Facts About Cholesterol, LDL, HDL and Triglycerides in Children and Adolescents

What is cholesterol?

Cholesterol is a fat-like, waxy substance that can be found in all parts of the body. It aids in the production of cell membranes, some hormones, and vitamin D. The cholesterol in blood comes from two sources: the foods your child eats and his or her liver. However, your child’s liver can make all of the cholesterol your child’s body needs.

Cholesterol and other fats are transported through the blood stream in the form of round particles called lipoproteins. The two most commonly known lipoproteins are low-density lipoproteins (LDL) and high-density lipoproteins (HDL).

What is a lipid screening?

A lipid screening consists of a blood test (link to Blood Tests) that provides a child’s healthcare team with an overall look at the fats in the blood. In the past, doctor’s felt that children and adolescents were at little risk for developing high cholesterol levels and other risk factors for heart disease until later in life. However, we now know that children and adolescents are at risk for having high blood cholesterol levels as a result of one, or more of the following:

  • Sedentary lifestyles (playing video games, watching TV, not participating in vigorous exercise)
  • High-fat or high-sugar “junk food” diets
  • Obesity
  • Family history of high cholesterol levels.

A full lipid profile shows the actual levels of each type of fat in the blood, such as LDL, HDL, triglycerides and total cholesterol. The child’s doctor will compare the child’s results with normal values after considering the child’s age and the number of risk factors present.

Children and adolescents with high cholesterol are at higher risk for developing heart disease as adults. Keeping blood cholesterol levels in the normal range throughout one’s lifetime reduces the likelihood of developing heart and blood vessel diseases, such as coronary artery disease (blockages in the arteries that supply blood to your heart) and high blood pressure.

What is LDL (low-density lipoprotein) cholesterol?

This type of cholesterol is commonly called “bad” cholesterol. It can contribute to the formation of plaque build up in the arteries, known as atherosclerosis. People commonly refer to atherosclerosis as “blockages in my heart.”

LDL levels should be low. To help lower LDL levels, children and adolescents should:

  • Avoid foods high in saturated and trans fat, dietary cholesterol and excess calories in general
  • Increase exercise
  • Maintain a healthy weight.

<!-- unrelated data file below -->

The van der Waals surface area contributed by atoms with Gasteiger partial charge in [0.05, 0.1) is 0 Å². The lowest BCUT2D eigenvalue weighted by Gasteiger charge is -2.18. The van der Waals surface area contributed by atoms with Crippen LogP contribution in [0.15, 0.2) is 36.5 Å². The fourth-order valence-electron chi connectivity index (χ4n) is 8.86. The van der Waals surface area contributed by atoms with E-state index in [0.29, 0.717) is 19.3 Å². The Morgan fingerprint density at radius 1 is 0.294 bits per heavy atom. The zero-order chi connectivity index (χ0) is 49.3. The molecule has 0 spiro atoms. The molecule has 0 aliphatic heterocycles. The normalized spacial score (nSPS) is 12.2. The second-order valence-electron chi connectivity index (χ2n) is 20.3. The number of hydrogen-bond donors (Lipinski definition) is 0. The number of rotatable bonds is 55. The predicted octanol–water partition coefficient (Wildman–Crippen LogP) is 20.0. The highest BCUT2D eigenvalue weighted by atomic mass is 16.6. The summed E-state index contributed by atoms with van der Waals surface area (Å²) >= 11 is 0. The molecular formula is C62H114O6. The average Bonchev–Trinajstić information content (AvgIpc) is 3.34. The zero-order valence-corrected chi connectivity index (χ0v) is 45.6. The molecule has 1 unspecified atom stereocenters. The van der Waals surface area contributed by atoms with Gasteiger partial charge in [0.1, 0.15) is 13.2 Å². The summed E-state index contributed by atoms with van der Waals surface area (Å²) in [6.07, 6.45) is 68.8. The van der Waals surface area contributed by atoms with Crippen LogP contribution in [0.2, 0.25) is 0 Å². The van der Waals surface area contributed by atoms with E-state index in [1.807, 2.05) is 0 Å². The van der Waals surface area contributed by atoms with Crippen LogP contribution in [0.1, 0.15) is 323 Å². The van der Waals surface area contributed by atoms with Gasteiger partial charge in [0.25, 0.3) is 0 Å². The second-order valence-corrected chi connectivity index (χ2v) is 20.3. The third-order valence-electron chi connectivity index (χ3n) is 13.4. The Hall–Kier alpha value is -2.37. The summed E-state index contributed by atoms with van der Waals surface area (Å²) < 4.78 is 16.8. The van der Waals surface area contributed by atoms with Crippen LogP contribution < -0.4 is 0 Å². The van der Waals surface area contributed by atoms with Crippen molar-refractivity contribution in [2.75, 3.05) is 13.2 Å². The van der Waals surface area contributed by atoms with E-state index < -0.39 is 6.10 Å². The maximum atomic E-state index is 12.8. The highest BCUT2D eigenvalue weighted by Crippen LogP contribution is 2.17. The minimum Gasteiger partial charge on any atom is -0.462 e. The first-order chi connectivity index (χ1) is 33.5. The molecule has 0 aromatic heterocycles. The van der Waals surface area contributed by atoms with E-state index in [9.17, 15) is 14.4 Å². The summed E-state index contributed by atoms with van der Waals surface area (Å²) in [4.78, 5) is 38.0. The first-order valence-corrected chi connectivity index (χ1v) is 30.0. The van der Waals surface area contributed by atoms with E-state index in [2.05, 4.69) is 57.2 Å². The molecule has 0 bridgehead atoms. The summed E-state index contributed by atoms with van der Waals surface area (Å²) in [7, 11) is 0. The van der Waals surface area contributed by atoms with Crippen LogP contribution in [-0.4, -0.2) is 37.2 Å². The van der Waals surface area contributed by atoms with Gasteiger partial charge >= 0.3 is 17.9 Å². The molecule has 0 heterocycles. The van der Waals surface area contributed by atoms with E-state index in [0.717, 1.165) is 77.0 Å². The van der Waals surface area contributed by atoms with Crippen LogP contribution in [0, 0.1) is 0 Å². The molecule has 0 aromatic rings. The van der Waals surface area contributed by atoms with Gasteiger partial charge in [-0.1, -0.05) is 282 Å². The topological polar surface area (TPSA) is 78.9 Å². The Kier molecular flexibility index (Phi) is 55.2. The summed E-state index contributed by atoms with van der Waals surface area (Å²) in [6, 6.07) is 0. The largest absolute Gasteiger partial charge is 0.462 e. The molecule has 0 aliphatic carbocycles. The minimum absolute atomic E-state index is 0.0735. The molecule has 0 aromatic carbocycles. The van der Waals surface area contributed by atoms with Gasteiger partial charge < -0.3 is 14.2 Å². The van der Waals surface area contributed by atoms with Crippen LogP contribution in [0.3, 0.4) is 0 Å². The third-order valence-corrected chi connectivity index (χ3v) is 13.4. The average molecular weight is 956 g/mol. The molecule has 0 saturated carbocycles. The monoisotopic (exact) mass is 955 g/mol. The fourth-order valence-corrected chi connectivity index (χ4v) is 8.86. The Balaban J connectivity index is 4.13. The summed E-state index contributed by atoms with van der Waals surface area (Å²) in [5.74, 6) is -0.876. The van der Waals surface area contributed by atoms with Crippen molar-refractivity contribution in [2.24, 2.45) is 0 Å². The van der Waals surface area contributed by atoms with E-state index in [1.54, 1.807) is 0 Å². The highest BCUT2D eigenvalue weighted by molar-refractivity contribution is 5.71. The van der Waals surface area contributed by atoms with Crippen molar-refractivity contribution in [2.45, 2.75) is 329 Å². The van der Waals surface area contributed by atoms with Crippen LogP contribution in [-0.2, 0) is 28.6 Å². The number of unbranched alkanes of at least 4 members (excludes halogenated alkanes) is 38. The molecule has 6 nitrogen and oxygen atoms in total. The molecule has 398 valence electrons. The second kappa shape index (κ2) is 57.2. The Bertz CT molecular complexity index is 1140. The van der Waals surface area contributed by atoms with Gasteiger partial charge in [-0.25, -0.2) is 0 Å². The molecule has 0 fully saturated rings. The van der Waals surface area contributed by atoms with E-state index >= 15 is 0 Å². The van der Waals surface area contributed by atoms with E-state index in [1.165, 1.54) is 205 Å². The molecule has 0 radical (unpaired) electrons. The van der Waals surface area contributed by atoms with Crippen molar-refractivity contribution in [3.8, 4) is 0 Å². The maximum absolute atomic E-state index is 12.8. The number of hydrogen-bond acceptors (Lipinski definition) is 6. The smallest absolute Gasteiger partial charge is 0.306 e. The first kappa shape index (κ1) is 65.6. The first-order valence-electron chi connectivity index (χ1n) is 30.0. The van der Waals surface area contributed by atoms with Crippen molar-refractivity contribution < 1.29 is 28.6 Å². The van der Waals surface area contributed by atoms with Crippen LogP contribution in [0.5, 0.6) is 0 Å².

What is HDL (high-density lipoprotein) cholesterol?

This type of cholesterol is known as “good” cholesterol, and is a type of fat in the blood that helps to remove cholesterol from the blood, preventing the fatty build up and formation of plaque in your blood vessels. HDL should be as high as possible. It is often possible to raise HDL by avoiding saturates in foods and decreasing body weight. Vigorous exercise for 60 minutes each day can also help to increase HDL.

What are triglycerides?

Triglycerides are another class of fat found in the bloodstream. The bulk of an adolescent’s body fat tissue is in the form of triglycerides.

The link between triglycerides and heart disease is under clinical investigation. However, many children and adolescents with high triglyceride levels also have other risk factors such as high LDL levels or low HDL levels.

What causes elevated triglyceride levels?

Elevated triglyceride levels may be caused by medical conditions such as diabetes, hypothyroidism, kidney disease or liver disease. Dietary causes of elevated triglyceride levels children and adolescents may include obesity and high intakes of fat and concentrated sweets. Alcohol can be a factor for teens who drink.

What is a healthy blood cholesterol level?

Blood cholesterol is very specific to each person. In general, cholesterol levels are categorized as follows:

Low Acceptable Borderline High High
Total cholesterol Less than 170 170-199 200 or higher
LDL cholesterol Less than 110 110-129 130 or higher
Triglycerides for children ages 0-9 Less than 75 75-99 100 or higher
Triglycerides for children ages 10-19 Less than 90 90-129 130 or higher
HDL cholesterol Less than 40 Greater than 45 40-45

* Adapted from PEDIATRICS Volume 128, Supplement 6, December 2011

How is high cholesterol treated?

If the results of a child’s lipid tests are abnormal, the child’s doctor will work closely with the child and his or her family to devise a treatment plan based on the factors most likely causing the child’s high cholesterol. Most children and adolescents will not need prescription medication. Often, a healthy diet, weight loss and increased physical activity are enough to return blood lipid levels to normal.

In some cases, the child may be referred to a cardiologist or to a specialty program like the Lipid Clinic at CHOC.